On Monday, President Donald Trump seized on Columbus Day-related arson in Portland, citing two main campaign themes: one, his mantra of fair democrats of aggression and disorder, and the other, an appeal to his supporters with the notion that white identity is under threat.
Protesters in Portland on Sunday night ripped down statues of US Presidents Theodore Roosevelt and Abraham Lincoln, shattered the windows of a number of local businesses, and vandalized buildings, police said. In the wake of months of violent demonstrations, it was a comparatively modest downtown gathering that promoters called the “Indigenous Peoples Day of Rage.”
Mr. Trump has repeatedly protested against Democratic-led cities where demonstrations have taken place, accusing Democrats of fomenting and tolerating crime. Portland — more than any other city, and were riots and sporadic unrest has been going on for more than four months — has been Mr. Trump’s rallying cry for this narrative and a regular focus of his tweets.
Tweets between 7:30 a.m. And 8:00 a.m. Monday, Mr. Trump protested against the overthrow of the monuments in Portland, insisting that law enforcement officers “put these animals in prison today.”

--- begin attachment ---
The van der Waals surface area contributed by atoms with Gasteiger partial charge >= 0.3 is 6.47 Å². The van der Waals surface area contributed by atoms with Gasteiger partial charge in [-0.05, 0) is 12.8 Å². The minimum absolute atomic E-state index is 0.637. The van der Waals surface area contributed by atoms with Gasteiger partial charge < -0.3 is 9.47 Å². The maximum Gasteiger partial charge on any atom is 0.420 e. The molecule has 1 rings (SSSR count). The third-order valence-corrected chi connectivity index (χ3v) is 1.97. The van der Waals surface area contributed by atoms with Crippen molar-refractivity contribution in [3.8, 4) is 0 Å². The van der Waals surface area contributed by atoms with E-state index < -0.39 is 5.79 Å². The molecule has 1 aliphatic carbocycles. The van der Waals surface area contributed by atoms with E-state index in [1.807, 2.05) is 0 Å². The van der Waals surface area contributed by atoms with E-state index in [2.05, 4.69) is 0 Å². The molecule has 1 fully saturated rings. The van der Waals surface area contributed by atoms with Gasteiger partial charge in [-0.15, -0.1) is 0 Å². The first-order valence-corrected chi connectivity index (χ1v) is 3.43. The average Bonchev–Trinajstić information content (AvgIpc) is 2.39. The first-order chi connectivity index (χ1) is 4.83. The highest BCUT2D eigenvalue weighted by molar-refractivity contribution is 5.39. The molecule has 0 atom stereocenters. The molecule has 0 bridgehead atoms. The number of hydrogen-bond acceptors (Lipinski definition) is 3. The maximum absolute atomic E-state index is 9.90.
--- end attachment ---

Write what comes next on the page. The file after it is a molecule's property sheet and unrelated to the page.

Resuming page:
“Portland, call in the Feds!” he wrote in one tweet.
“These are Biden fools. ANTIFA RADICALS. Get the FBI, and get them now!” he wrote.
On Monday, Portland police announced they had arrested three people in connexion with the attack, which they described as a “riot.” Police in Portland has frequently interpreted such protests as riots, as crowds have scattered with the police while demanding social justice and police reform following the death of George Floyd, an innocent Black man, while in detention with the Minneapolis police.
The crowd in Portland on Sunday night, measured at its largest point by the police to draw 300 people, was comparatively small compared to Portland standards. The affiliations of the people who had demolished the sculptures remain unknown. Police said they arrested Malik Muhamad, 23, from Portland; Justin Bowen, 25, from Portland; and Brandon Bartells, 38, from Washington.
The Facebook page, which appears to belong to Mr. Muhammad, associates him with the anti-fascist movement and features messages condemning both Mr. Trump and the Democratic presidential candidate Joe Biden. It’s also related to the Black Lives Matter movement. Neither of them replied to calls for feedback.
Derek Carmon, the spokesperson for the Portland Police Office, refused to confirm Mr. Trump’s claims regarding the policy of the suspected offenders.